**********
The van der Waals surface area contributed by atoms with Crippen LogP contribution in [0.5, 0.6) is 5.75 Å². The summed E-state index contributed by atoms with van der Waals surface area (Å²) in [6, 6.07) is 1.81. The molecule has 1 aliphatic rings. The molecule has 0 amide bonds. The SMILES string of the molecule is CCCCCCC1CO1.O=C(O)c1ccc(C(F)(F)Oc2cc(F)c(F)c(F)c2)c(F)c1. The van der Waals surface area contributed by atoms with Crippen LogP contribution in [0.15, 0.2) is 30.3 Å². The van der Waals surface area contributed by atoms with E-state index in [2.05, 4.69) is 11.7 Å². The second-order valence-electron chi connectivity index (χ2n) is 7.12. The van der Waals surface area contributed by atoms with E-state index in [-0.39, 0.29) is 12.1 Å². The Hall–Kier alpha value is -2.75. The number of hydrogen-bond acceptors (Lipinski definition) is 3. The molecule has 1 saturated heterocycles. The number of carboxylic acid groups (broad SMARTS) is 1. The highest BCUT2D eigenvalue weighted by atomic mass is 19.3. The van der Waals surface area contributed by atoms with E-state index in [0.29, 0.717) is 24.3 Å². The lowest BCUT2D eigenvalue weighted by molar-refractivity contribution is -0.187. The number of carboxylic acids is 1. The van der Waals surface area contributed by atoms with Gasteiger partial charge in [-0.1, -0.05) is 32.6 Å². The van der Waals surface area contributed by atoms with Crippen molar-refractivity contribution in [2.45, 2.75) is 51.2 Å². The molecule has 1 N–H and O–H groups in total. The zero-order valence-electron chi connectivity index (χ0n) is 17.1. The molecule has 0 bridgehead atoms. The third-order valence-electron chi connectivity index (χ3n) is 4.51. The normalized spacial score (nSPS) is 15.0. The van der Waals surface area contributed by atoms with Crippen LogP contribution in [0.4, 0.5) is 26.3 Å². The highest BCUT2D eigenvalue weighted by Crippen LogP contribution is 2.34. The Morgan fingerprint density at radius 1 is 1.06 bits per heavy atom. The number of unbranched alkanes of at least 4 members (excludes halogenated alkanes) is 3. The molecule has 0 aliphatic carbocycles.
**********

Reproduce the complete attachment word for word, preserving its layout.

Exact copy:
The van der Waals surface area contributed by atoms with Crippen LogP contribution in [0.5, 0.6) is 5.75 Å². The summed E-state index contributed by atoms with van der Waals surface area (Å²) in [6, 6.07) is 1.81. The molecule has 1 aliphatic rings. The molecule has 0 amide bonds. The SMILES string of the molecule is CCCCCCC1CO1.O=C(O)c1ccc(C(F)(F)Oc2cc(F)c(F)c(F)c2)c(F)c1. The van der Waals surface area contributed by atoms with Crippen LogP contribution in [0.15, 0.2) is 30.3 Å². The van der Waals surface area contributed by atoms with E-state index in [2.05, 4.69) is 11.7 Å². The second-order valence-electron chi connectivity index (χ2n) is 7.12. The van der Waals surface area contributed by atoms with E-state index in [-0.39, 0.29) is 12.1 Å². The Hall–Kier alpha value is -2.75. The number of hydrogen-bond acceptors (Lipinski definition) is 3. The molecule has 1 saturated heterocycles. The number of carboxylic acid groups (broad SMARTS) is 1. The highest BCUT2D eigenvalue weighted by atomic mass is 19.3. The van der Waals surface area contributed by atoms with E-state index in [0.29, 0.717) is 24.3 Å². The lowest BCUT2D eigenvalue weighted by molar-refractivity contribution is -0.187. The number of carboxylic acids is 1. The van der Waals surface area contributed by atoms with Gasteiger partial charge in [-0.1, -0.05) is 32.6 Å². The van der Waals surface area contributed by atoms with Crippen molar-refractivity contribution in [2.45, 2.75) is 51.2 Å². The molecule has 1 N–H and O–H groups in total. The zero-order valence-electron chi connectivity index (χ0n) is 17.1. The molecule has 0 bridgehead atoms. The third-order valence-electron chi connectivity index (χ3n) is 4.51. The normalized spacial score (nSPS) is 15.0. The van der Waals surface area contributed by atoms with Crippen LogP contribution in [0.4, 0.5) is 26.3 Å². The highest BCUT2D eigenvalue weighted by Crippen LogP contribution is 2.34. The Morgan fingerprint density at radius 1 is 1.06 bits per heavy atom. The number of unbranched alkanes of at least 4 members (excludes halogenated alkanes) is 3. The molecule has 0 aliphatic carbocycles.